NAFLD Research Center, Department of Medicine, University of California at San Diego, La Jolla, CA.

To reduce waitlist mortality, living donor liver transplantation (LDLT) has increased over the past decade in the United States, but not at a rate sufficient to completely mitigate organ shortage. As a result, there are ongoing efforts to expand the living liver donor pool. Simultaneously, the prevalence of nonalcoholic fatty liver disease (NAFLD) in the general population has increased, which has significant implications on the pool of potential living liver donors. As such, a clinical assessment algorithm that exhaustively evaluates for NAFLD and fibrosis is critical to the safe expansion of LDLT. An ideal algorithm would employ safe and noninvasive methods, relying on liver biopsy only when necessary. While exclusion of NAFLD and fibrosis by noninvasive means is widely studied within the general population, there are no well-accepted guidelines for evaluation of living donors using these modalities. Here we review the current literature regarding noninvasive NALFD and fibrosis evaluation and propose a potential algorithm to apply these modalities for the selection of living liver donors.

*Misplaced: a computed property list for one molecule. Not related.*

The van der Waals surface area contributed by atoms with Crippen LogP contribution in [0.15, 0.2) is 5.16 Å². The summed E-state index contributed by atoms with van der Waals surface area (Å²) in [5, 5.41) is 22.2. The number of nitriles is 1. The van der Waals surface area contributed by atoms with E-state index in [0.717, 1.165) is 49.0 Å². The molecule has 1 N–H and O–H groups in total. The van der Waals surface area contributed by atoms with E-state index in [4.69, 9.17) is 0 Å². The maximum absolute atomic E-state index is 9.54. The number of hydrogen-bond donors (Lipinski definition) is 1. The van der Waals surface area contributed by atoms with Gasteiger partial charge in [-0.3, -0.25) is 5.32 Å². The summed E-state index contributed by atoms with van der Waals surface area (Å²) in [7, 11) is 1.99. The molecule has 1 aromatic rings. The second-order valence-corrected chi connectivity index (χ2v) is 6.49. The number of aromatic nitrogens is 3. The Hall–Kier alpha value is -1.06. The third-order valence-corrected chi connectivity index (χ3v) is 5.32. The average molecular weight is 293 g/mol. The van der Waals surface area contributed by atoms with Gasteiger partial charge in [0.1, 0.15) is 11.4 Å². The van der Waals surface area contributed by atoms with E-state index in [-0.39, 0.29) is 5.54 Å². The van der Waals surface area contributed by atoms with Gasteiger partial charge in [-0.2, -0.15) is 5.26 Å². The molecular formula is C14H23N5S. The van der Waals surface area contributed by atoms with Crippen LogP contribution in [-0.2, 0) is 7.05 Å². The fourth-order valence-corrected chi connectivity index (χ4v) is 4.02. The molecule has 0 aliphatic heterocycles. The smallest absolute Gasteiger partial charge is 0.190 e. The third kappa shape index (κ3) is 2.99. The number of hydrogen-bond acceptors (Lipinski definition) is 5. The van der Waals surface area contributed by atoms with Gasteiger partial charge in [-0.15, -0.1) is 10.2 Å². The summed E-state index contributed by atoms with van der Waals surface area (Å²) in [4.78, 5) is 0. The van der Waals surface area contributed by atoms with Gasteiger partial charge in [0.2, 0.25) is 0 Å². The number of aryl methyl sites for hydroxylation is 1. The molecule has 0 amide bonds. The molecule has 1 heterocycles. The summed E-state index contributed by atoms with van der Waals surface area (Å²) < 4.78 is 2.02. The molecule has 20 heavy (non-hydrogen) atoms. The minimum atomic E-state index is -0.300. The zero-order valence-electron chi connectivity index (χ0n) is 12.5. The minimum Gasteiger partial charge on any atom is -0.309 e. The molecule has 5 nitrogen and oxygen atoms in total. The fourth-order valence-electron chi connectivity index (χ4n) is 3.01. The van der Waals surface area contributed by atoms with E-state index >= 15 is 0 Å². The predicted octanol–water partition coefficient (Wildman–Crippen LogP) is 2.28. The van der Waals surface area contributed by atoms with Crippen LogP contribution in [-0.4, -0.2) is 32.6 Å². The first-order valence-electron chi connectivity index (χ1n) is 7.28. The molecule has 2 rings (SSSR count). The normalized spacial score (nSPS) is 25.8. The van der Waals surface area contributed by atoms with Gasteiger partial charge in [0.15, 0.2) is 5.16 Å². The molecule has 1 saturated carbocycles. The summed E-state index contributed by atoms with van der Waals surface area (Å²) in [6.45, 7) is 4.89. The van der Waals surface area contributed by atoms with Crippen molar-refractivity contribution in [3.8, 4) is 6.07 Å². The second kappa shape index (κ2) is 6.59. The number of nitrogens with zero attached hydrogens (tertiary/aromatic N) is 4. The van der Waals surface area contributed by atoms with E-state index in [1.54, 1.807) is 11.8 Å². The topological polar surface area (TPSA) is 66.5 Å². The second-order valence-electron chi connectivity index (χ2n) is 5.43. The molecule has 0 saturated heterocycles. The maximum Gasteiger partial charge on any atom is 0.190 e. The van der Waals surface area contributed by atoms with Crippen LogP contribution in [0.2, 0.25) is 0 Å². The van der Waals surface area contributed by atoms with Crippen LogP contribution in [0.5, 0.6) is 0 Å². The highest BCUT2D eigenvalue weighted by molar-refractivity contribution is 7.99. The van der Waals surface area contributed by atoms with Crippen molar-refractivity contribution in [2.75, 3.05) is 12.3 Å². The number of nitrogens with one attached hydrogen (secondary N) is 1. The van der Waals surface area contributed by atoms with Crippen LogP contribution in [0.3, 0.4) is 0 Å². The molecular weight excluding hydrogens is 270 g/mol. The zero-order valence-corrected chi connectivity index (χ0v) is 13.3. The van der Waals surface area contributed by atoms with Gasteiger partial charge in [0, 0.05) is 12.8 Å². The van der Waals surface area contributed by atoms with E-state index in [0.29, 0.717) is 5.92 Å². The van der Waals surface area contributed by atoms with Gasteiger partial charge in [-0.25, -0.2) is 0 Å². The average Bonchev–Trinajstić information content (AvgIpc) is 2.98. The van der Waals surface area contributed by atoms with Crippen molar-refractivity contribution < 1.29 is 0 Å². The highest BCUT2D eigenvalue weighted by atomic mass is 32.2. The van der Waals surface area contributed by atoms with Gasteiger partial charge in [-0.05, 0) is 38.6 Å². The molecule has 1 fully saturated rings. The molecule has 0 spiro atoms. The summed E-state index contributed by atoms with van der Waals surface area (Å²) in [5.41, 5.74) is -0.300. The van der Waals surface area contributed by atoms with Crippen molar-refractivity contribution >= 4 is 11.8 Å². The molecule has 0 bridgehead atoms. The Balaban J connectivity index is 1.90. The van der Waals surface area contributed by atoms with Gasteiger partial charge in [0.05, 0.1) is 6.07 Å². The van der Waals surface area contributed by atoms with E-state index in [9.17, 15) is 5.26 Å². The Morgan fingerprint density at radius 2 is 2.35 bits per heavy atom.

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http://dx.doi.org/10.1002/lt.26365DOI Listing
April 2022

Imaging of Colorectal Liver Metastasis.

J Gastrointest Surg 2022 01 18;26(1):245-257. Epub 2021 Oct 18.

Russell H. Morgan Department of Radiology and Radiological Sciences, Johns Hopkins University School of Medicine, 600 N Wolfe St, Room 143, Baltimore, MD, 21287, USA.